Looking back, it's comical, but it probably helped a lot. I remember feeling like everything was just fine and I'd just wait it out until it got really hard. I knew that this was against the doctors orders, but wasn't really concerned. The contractions were every 5 minutes when my Mom came and Ada was still asleep. I couldn't have timed it better if I had planned it. I remember just eating grapes and talking until another wave of contractions would hit, until my Mom finally told us that we REALLY needed to go. By this time it was 6 pm. Suddenly I felt an urgency and rushed to get everything in the car. We drove to IMC (the hospital) and the contractions worsened as we drove. Pulling into the hospital, they were coming about every 2-3 minutes. We got checked into a labor room and after the nurse checked my dilation and put in an IV line for the antibiotics, for step-b, I got right in the tub. I was dilated to 6 cm. Contractions after contraction, Ariel poured warm water over my belly sticking out of the water. I can't say that the tub was the most comfortable place to labor but the water was so nice. There was no time to put in any music to help me focus or for Ariel to massage my feet or any of the other things I thought might help me along the way. I just focused on breathing and tried not to get annoyed at interruptions. Ariel was so wonderful and just took my cues that a contraction was coming and to shut up, let me concentrate and continue pouring water on my belly. This went on for about an hour. When we heard that the doctor had arrived I got out of the tub. Still the most comfortable position during a contraction was squatting on the floor, as they got longer and harder I crouched lower and lower. Ariel put pressure on my lower back, which helped a lot. The worst part was when the doctor came. While I was relieved to see him, he told me that I needed to get up on the bed. In all of my reading I understood that laying on your back was the worst was to labor and I didn't feel like I had it in me to getup there anyway. But I knew that he at least needed to check my dilation and I didn't have the will power to ask him to come down to the floor, so I got up on the bed. He immediately said I was dilated to a 9 1/2 and asked if I was ready to push. Everyone started running around grabbing things, taking the bed apart and calling other nurses. I can't remember exactly at what point I started pushing but it was only a couple minutes. My doctor talked to me in the few seconds between one contraction and the next and told me that I needed to listen to every thing he said and when he told me that I needed to NOT push, I had to do what he said. I was VERY hesitant to agree, but I did. I suddenly felt a HUGE urge to push. He told me to push, I pushed. Then all of the sudden in the middle of the most intense sensation, when everything in my body was telling me to push that baby out, my doctor told me STOP PUSHING. The hardest thing I have ever had to do, was not push in those few seconds. It felt like I might explode, because Pushing felt like the most wonderful thing and I WANTED to. The pain was virtually nonexistent. I've read descriptions of women having what they termed as orgasms during labor and never could I imagine that there could be any validity in that. But that pushing gave me a pretty good idea. However, I was NOT pushing. A few seconds later my baby came sliding out of me, and suddenly I knew why I wasn't pushing, or at least I felt it. The sensation of release, all of the pressure in my body that has been building for 9 some months, all of the water that was cushioning the pain, and of course, the beautiful baby boy came slithering out. And It Felt SO GOOD. I remember too well to say that it was orgasmic, but close enough that I can appreciate the sentiment.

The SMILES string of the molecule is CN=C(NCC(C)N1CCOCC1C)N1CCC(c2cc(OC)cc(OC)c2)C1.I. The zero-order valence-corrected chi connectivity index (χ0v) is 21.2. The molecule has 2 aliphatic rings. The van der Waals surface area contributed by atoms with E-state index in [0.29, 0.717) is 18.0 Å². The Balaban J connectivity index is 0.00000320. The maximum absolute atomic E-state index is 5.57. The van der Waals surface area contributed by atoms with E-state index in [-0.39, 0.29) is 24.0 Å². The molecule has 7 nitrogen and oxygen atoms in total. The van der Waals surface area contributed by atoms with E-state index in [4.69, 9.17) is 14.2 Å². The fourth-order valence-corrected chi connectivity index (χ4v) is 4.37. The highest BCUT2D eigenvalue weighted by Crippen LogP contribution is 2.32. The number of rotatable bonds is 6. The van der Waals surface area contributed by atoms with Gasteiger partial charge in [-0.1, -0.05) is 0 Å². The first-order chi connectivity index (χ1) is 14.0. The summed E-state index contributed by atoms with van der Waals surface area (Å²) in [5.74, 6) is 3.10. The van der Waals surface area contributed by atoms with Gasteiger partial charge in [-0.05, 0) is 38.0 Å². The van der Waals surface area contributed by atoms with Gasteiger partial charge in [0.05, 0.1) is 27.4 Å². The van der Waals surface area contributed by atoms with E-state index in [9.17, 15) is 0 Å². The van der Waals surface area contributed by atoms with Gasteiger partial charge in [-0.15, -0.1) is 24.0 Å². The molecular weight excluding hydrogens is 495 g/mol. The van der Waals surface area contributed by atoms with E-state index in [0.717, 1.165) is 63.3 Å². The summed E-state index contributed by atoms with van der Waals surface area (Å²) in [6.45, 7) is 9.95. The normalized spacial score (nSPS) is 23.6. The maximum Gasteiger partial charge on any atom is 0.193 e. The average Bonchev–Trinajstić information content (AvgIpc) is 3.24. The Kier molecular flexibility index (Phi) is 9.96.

And there he was, all covered in a fuzz of black hair. I brought him up on my belly and instantly he latched on to my breast. We were both cold, as I had gotten out of the tub only 20 minutes earlier and he was still covered in fluids and vernix, but I took off the blanket that separated us and held him close to my body. It was instantaneous; some loves come easier than others and some we have to suffer for. I believe the latter influenced the former because I can't imagine any other reason why my connection with my son was so much stronger sooner than with my daughter, born just 18 months earlier.